Financial incentives and career education increase enrolment in higher education, Study

November 06, 2012
FTD PSI Report Cover

Today, the Social Research and Demonstration Corporation (SRDC) released a report showing that offering career education and an early guarantee of financial aid to high-school students had significant impacts on their enrolment in post-secondary studies. 

Offering enhanced workshops on career education in the last three years of high school to Grade 10 students from lower-income, lower-education families:

- increased from 61 to 75 per cent the proportion enrolling in post-secondary education, as seen in Francophone schools in New Brunswick;
- increased from 80 to 89 per cent the proportion of youth graduating high school and from 22 to 30 per cent the proportion enrolling in university, in Anglophone schools in New Brunswick;
- increased from 17 to 29 per cent the proportion enrolling in community college, in Manitoba schools.

The early promise of an $8,000 bursary for post-secondary education when made to New Brunswick students from lower-income, lower-education families:

- increased from 61 to 76 per cent the proportion enrolling in post-secondary education, in Francophone schools; and
- increased from 57 to 66 per cent the proportion enrolling in post-secondary education, in Anglophone schools.

The interventions were tested in schools between 2004 and 2008 as part of the Future to Discover project, which was established to see whether such approaches incite more students to participate in post-secondary education – especially those from lower-income groups, 50 per cent of whom typically do not pursue their studies beyond high school.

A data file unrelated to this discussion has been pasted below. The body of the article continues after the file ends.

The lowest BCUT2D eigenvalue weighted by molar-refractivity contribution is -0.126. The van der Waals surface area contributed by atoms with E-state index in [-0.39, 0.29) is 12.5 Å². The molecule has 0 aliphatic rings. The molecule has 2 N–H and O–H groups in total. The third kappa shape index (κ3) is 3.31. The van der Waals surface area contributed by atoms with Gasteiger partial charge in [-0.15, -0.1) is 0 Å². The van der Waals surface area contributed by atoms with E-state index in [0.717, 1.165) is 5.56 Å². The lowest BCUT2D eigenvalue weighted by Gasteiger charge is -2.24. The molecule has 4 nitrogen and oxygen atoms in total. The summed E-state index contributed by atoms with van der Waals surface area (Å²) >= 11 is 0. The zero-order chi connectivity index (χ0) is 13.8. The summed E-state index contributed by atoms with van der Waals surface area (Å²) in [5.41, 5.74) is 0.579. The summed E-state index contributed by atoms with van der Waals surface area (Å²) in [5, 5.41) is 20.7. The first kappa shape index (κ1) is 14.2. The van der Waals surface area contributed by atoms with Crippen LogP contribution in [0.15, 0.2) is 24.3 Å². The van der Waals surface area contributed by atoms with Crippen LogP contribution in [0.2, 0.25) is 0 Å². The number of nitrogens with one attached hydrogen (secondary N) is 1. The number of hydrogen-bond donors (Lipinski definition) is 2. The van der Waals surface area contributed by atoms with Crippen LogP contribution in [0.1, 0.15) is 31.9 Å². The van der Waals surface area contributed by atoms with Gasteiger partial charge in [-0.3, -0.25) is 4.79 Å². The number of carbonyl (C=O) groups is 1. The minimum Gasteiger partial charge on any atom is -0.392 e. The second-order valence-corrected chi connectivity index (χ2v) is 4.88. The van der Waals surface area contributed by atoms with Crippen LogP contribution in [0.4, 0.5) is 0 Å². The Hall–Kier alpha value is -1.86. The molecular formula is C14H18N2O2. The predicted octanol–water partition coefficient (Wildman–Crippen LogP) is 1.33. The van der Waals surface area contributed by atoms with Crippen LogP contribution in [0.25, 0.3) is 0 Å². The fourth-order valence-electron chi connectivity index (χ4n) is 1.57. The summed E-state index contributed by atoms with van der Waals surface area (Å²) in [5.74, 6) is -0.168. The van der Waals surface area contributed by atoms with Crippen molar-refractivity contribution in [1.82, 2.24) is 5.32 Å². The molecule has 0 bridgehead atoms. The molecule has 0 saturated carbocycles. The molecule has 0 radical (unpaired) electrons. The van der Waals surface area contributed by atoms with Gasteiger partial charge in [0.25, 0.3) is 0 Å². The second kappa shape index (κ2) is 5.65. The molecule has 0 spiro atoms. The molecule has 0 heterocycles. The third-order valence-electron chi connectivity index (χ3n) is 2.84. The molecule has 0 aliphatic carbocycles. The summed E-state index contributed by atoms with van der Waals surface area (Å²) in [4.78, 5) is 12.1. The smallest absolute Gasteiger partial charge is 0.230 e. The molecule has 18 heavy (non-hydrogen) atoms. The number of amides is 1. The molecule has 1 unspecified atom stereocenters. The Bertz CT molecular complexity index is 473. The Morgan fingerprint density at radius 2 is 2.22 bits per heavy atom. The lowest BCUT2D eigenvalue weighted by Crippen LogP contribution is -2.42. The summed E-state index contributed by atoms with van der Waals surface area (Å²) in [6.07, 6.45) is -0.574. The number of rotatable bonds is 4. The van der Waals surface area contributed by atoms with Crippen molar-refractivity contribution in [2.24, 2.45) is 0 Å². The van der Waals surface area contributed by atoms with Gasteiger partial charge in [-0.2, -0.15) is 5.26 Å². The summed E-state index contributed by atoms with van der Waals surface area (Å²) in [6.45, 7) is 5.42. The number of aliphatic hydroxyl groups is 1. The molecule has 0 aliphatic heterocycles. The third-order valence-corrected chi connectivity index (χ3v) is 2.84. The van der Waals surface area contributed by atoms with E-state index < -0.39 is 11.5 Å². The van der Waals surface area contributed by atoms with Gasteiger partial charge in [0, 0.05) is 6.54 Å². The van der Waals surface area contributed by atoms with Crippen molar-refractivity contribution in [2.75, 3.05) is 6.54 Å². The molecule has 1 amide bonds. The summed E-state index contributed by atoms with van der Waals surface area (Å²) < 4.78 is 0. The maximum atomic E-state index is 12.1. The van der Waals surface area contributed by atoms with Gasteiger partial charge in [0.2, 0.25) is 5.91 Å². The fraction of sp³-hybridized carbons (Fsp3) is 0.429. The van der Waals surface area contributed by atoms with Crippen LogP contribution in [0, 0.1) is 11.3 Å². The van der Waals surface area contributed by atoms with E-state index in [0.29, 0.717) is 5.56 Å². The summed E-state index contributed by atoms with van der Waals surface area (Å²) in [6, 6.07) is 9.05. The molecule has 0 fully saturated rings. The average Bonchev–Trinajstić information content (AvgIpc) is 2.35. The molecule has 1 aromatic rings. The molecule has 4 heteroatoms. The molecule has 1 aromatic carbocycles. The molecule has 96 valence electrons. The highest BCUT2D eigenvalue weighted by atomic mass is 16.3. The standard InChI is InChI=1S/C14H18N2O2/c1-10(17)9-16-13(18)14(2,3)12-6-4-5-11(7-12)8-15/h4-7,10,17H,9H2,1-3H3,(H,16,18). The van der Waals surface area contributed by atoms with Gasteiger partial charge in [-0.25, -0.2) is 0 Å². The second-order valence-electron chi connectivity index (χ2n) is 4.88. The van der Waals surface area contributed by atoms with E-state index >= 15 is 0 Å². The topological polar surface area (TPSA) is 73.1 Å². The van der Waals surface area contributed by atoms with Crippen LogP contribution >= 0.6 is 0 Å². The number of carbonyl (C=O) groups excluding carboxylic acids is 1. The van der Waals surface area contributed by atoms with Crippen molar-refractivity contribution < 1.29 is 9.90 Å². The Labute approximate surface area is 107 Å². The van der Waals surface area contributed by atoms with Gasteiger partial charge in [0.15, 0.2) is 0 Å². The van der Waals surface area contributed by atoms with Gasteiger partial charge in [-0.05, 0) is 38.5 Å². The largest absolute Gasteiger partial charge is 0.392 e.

Future to Discover was rigorously evaluated with some 5,400 students in 51 high schools in Manitoba and New Brunswick.

The evaluation includes a detailed benefit-cost analysis that found Learning Accounts in particular to be very cost-effective, due to its low administrative cost. It generated $2.00 to $3.40 in benefits to society for each dollar cost to government.

“With the expected skills shortages that Canada will be facing in coming years, more must be done to get all students to see themselves as potential post-secondary students” noted Jean-Pierre Voyer, SRDC president. “Future to Discover levels the playing field for many students who traditionally don’t get to access post-secondary education.” 

“There are promising signs that Future to Discover’s interventions encourage many young people to go further with their education. We are seeing some of the most pronounced effects among students who have historically been leaving education early, such as those from lower-income families and boys” said Reuben Ford, SRDC’s research director for the project. 

Future to Discover was launched in 2003 with the funding of the Canada Millennium Scholarship Foundation and the support of the New Brunswick and Manitoba governments. The project has been evaluated using a rigorous experimental design, where students were assigned randomly to a program group trying out one or more of the new interventions, or to a comparison group. A briefing note on the project is available here.

The report and executive summary on the post-secondary impacts of the Future to Discover project are available here.

SRDC is a non-profit research organization, created specifically to develop, field test, and rigorously evaluate new programs.

For interviews on Future to Discover, contact:

Reuben Ford (English inquiries)
Research Director, SRDC
604-601-4082 | rford@srdc.org 

Jean-Pierre Voyer (French inquiries)
SRDC President
613-237-3169 | jpvoyer@srdc.org

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